After decades of research, trips to Europe and work with the Legion, it’s no surprise that Goheen had already made plans to attend Ottawa’s Remembrance Day ceremony for the 100th anniversary of the Armistice. And then he got the call about laying the special wreath just over a month ago.
The wreath, Goheen said, was modeled after those used in 1919, specifically a wreath used for commemoration by Princess Patricia’s Canadian Light Infantry.
Goheen said he’s “grateful and honoured” for the opportunity.
“It’s hard to even put into words,” he said earlier this week.
While they were unable to join him in Ottawa, Goheen said his wife and four daughters would watch the ceremony from their home on the West Coast.
‘It just kind of grabs you by the throat’
Goheen said his interest in the First World War grew into a passion as he read and researched “voraciously” throughout his teens and 20s. At the same time, he also uncovered his family’s history, which made the connection to his research more personal and meaningful, he said.
Goheen’s maternal grandfather fought with the 26th Battalion from New Brunswick after fudging his age on his attestation papers. On his 18th birthday in 1916, Francis Niles was fighting on the front line south of Ypres, Goheen said. Niles was wounded weeks later, which put an end to his service and “probably saved his life,” Goheen said.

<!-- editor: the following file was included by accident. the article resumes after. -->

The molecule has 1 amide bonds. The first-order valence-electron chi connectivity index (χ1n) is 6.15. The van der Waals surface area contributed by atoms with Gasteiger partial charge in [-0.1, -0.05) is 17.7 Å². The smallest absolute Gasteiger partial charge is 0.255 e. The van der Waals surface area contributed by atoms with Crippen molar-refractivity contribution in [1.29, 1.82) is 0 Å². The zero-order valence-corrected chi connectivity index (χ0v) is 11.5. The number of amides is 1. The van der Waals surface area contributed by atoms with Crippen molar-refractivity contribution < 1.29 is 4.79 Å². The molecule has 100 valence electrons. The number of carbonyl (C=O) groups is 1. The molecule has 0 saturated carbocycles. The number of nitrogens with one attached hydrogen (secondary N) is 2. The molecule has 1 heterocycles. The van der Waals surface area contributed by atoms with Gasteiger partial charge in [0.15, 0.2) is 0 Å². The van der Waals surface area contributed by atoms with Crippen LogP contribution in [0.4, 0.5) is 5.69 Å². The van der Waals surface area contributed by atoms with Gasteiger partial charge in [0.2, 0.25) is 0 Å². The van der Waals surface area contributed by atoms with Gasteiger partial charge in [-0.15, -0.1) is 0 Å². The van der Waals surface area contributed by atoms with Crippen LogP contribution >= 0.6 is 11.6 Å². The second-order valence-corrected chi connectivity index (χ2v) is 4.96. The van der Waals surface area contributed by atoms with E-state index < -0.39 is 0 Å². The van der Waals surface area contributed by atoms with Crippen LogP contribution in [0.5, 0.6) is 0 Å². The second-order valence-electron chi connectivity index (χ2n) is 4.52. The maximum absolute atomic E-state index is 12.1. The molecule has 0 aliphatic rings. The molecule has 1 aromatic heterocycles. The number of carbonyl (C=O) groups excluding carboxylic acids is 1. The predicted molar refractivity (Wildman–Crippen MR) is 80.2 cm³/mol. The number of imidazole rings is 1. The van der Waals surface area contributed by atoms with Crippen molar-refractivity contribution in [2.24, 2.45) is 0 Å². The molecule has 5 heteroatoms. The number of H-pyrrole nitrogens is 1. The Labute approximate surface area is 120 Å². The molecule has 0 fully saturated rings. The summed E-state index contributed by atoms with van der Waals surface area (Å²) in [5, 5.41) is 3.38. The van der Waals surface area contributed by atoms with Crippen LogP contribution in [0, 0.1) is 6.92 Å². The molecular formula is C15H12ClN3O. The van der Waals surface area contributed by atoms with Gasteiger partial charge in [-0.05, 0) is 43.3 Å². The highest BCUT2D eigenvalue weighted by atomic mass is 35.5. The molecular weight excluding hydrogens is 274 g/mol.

“He never talked about his experiences, like many of them … and my family, his daughters really didn’t know much about him,” Goheen said of his grandfather, who died in 1971. “It was only when I started researching and I pieced together his story.”
John Goheen’s maternal grandfather, Francis Niles, fought with the 26th Battalion from New Brunswick after fudging his age on his attestation papers. Weeks after his 18th birthday in 1916, he was wounded, which put an end to his service and probably saved his life, Goheen said. Niles died in 1971.
On his father’s side, Goheen’s great-grandfather’s youngest brother and cousin also served. They were killed toward the end of the war, in September and October 1918, respectively. The great uncle was buried, and Goheen has visited his grave; the cousin’s body was never found, but his name is engraved on the Vimy Memorial in France, Goheen said.